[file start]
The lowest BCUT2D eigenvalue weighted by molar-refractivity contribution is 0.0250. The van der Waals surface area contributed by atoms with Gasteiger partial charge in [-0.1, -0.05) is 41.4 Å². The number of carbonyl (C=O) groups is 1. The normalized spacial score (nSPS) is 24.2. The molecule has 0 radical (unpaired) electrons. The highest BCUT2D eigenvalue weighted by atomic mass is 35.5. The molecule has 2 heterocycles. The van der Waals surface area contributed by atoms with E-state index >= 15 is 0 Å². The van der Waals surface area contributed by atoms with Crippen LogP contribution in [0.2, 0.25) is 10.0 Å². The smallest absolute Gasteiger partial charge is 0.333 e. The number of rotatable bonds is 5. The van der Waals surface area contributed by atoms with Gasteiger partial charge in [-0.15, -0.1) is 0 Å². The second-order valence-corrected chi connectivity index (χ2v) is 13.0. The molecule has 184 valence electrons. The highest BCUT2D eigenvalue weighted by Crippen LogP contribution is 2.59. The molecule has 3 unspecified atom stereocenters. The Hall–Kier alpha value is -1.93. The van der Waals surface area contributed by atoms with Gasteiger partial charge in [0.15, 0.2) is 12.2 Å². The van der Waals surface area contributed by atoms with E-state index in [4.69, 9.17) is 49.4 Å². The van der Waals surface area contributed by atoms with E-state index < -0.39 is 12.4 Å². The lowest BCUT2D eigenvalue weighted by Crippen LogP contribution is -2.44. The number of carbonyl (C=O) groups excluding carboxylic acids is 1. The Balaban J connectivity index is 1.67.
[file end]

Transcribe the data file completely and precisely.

The lowest BCUT2D eigenvalue weighted by molar-refractivity contribution is 0.0250. The van der Waals surface area contributed by atoms with Gasteiger partial charge in [-0.1, -0.05) is 41.4 Å². The number of carbonyl (C=O) groups is 1. The normalized spacial score (nSPS) is 24.2. The molecule has 0 radical (unpaired) electrons. The highest BCUT2D eigenvalue weighted by atomic mass is 35.5. The molecule has 2 heterocycles. The van der Waals surface area contributed by atoms with E-state index >= 15 is 0 Å². The van der Waals surface area contributed by atoms with Crippen LogP contribution in [0.2, 0.25) is 10.0 Å². The smallest absolute Gasteiger partial charge is 0.333 e. The number of rotatable bonds is 5. The van der Waals surface area contributed by atoms with Gasteiger partial charge in [-0.15, -0.1) is 0 Å². The second-order valence-corrected chi connectivity index (χ2v) is 13.0. The molecule has 184 valence electrons. The highest BCUT2D eigenvalue weighted by Crippen LogP contribution is 2.59. The molecule has 3 unspecified atom stereocenters. The Hall–Kier alpha value is -1.93. The van der Waals surface area contributed by atoms with Gasteiger partial charge in [0.15, 0.2) is 12.2 Å². The van der Waals surface area contributed by atoms with E-state index in [4.69, 9.17) is 49.4 Å². The van der Waals surface area contributed by atoms with E-state index < -0.39 is 12.4 Å². The lowest BCUT2D eigenvalue weighted by Crippen LogP contribution is -2.44. The number of carbonyl (C=O) groups excluding carboxylic acids is 1. The Balaban J connectivity index is 1.67.